By Eleanor Duncan

LONDON, Sept 30 (IFR)Investors showed up in strength for Volvo Car’s debut green bond, proceeds from which will support its strategy towards more electric cars and a reduction in greenhouse emissions.

Active bookrunners BNP Paribas, ING (B&D) and SEB launched the seven-year fixed rate note at 2.5%, cutting the yield from initial price thoughts of 2.875% area on the back of an over-€2bn order book. Guidance was 2.625% area.

The company, which is owned by Zhejiang Geely Auto Group, kicked off two days of marketing on Monday.

Bankers speaking prior to the deal’s launch said that Volvo’s Ba1/BB+ (negative/stable) ratings put it in a sweet spot of appealing to three groups of potential buyers: investment-grade investors looking for extra yield, high-yield portfolios and dedicated green accounts.

“Volvo is a classic crossover name,” said a banker familiar with the deal.

“It’s the higher end of the non-IG market, and we’re trying to target the IG guys who play in that space who, over the past few years have become not so much tourists, but having holiday homes in [the junk bond] space.”

Volvo laid out its green ambitions in a framework released last week.

The company is aiming to cut its lifecycle greenhouse gas emissions per car by 40% from 2018 to 2025. It also wants 50% of all its sales to be electric cars by 2025. And by 2040, Volvo wants to be completely “climate neutral”.

Funds raised under the framework will be earmarked for the research, development and investments related to electric cars and also to increase manufacturing capacity for batteries.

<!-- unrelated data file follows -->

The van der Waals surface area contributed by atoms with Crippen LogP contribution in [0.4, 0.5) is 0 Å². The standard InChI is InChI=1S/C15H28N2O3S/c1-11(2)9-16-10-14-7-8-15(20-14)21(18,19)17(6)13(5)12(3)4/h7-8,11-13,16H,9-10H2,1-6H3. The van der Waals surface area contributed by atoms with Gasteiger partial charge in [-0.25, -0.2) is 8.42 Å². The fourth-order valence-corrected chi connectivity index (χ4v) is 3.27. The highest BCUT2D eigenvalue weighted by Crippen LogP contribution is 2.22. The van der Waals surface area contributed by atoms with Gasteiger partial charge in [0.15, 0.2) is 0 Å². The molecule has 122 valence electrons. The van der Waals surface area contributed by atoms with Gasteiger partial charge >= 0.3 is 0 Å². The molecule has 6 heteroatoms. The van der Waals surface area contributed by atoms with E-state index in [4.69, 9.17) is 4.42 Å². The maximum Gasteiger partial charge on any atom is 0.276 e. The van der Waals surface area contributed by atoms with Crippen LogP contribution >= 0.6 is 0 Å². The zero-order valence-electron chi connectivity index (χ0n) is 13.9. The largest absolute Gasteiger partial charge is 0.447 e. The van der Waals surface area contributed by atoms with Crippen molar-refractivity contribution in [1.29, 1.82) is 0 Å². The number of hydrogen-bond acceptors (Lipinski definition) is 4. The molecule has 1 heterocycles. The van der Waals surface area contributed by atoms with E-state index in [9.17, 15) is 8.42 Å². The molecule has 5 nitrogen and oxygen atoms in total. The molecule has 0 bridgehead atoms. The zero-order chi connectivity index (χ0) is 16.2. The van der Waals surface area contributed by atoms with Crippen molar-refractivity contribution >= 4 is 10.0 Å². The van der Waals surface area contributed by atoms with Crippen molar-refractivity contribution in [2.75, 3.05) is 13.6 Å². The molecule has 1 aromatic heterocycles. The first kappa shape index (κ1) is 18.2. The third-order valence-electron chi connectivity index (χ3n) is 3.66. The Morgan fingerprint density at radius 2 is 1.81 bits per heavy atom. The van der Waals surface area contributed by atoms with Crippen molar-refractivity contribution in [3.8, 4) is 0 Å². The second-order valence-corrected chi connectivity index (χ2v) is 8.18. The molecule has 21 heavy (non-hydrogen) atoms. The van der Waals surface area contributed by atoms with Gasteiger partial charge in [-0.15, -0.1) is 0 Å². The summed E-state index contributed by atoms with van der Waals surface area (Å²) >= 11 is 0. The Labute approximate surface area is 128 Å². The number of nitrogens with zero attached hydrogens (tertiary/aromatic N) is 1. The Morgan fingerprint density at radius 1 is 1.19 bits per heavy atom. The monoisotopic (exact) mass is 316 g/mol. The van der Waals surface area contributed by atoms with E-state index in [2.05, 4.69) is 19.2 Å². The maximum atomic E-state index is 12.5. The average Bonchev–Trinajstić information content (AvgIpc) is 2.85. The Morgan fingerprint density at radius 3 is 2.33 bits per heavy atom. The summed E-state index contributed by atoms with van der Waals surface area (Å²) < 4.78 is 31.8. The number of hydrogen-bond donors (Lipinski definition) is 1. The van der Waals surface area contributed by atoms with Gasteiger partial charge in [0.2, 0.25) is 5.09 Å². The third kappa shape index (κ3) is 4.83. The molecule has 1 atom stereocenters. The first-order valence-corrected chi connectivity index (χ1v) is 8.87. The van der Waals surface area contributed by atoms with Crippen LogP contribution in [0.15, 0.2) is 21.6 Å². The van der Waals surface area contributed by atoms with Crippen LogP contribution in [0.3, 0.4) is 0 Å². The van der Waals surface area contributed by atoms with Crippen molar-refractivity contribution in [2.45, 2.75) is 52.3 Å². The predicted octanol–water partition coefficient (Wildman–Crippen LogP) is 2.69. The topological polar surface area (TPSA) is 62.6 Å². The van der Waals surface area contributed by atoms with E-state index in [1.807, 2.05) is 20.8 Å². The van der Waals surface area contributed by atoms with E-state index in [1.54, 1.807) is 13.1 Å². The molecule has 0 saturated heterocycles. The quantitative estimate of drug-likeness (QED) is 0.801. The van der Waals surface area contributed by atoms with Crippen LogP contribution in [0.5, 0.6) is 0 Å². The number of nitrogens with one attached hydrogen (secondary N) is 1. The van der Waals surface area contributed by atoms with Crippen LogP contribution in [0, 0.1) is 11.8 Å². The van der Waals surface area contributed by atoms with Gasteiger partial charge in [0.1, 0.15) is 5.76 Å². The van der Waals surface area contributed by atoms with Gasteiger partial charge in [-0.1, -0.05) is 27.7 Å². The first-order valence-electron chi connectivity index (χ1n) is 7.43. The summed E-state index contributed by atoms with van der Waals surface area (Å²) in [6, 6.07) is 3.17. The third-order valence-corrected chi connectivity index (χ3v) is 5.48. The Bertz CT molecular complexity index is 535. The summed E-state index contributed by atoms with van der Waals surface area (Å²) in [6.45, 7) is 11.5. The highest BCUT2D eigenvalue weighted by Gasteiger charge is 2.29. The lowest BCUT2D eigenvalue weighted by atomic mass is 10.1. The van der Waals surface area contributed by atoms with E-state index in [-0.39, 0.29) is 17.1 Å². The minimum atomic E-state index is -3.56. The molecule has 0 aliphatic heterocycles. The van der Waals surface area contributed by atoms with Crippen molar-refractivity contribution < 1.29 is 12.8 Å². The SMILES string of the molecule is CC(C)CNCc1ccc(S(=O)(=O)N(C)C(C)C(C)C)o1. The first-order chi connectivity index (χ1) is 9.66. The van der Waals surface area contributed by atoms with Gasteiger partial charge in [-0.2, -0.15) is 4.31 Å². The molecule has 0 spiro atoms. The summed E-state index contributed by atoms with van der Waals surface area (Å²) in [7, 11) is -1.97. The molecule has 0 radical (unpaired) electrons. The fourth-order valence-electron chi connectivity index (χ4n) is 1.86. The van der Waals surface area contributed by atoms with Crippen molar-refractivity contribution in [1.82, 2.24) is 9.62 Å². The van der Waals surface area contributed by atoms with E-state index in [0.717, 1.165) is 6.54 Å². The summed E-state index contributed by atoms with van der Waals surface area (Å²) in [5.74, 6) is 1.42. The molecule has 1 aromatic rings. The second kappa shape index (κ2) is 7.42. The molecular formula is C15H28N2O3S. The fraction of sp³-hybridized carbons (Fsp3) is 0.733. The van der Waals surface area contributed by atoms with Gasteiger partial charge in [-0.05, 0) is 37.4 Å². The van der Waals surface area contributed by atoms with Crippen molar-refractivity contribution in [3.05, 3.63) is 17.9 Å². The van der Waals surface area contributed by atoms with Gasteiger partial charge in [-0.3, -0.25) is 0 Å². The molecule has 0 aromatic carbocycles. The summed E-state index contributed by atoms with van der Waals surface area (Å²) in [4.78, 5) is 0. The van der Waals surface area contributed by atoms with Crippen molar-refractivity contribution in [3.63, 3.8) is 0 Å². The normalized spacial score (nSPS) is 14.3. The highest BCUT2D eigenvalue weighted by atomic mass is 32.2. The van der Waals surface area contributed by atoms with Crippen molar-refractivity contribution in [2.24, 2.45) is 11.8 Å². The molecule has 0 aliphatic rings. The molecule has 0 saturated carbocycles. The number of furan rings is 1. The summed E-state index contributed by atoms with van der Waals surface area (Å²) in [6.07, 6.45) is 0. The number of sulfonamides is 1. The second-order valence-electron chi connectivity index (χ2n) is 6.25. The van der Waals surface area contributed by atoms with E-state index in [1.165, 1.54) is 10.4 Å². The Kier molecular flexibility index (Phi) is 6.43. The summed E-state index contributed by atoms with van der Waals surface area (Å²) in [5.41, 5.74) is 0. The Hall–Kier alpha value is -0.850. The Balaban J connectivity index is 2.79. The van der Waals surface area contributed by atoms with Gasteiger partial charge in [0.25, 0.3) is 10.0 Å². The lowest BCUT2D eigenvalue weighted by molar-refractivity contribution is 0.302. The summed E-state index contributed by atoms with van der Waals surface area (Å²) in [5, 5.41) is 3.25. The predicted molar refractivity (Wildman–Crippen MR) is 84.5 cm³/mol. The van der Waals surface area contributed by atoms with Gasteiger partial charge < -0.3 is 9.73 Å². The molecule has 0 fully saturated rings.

One high-yield investor said he was ignoring the green label, noting that money is ultimately fungible. He said he was being more cautious around auto credits because of the recent impact of

By Christoph Steitz and Alexander Hübner

FRANKFURT/MUNICH (Reuters) – Shares in Siemens Energy

opened lower than expected on their first day of trading on the Frankfurt stock exchange, as Germany’s biggest-ever spin-off gears up for a challenging future independent from parent Siemens

.

Shares in Siemens Energy – which makes gas turbines, power transmission systems and holds a 67% stake in Siemens Gamesa

– opened at 22.01 euros apiece on Monday, giving the company a market value of 16 billion euros ($18.6 billion).

A source had previously said estimates were for a market valuation of between 21-22 billion euros.

Shares eventually closed at 21.21 euros, down 3.6% from the first price, after trading in a range of 19.21-22.98 euros during the session. This puts Siemens Energy’s market capitalisation at 15.4 billion euros.

“I have repeatedly pointed out that we expect volatility to be high in the first few weeks,” Siemens Chief Financial Officer Ralf Thomas told Reuters. “It’s not a situation specific to Siemens Energy, it’s the same with every spin-off.”

Siemens Energy is Germany’s largest spin-off ever, even surpassing Lanxess

and Covestro <1COV.DE>, which were both spun off from Bayer

.

For Siemens AG investors the deal has paid off: They have received one Siemens Energy share for every two shares they own in the former parent. Yet Siemens shares traded only 1.7% below Friday’s closing price, a tiny discount given a substantial part of the conglomerate has been spun out in a separate listing.

Thomas said it would take until at least mid-October to get a first idea of how Siemens Energy, which competes with General Electric

and Mitsubishi Heavy Industries <7011.T>, will be valued.

Spun off from Siemens due to weak profit margins, the unit is expecting an adjusted margin of not more than 1% in 2020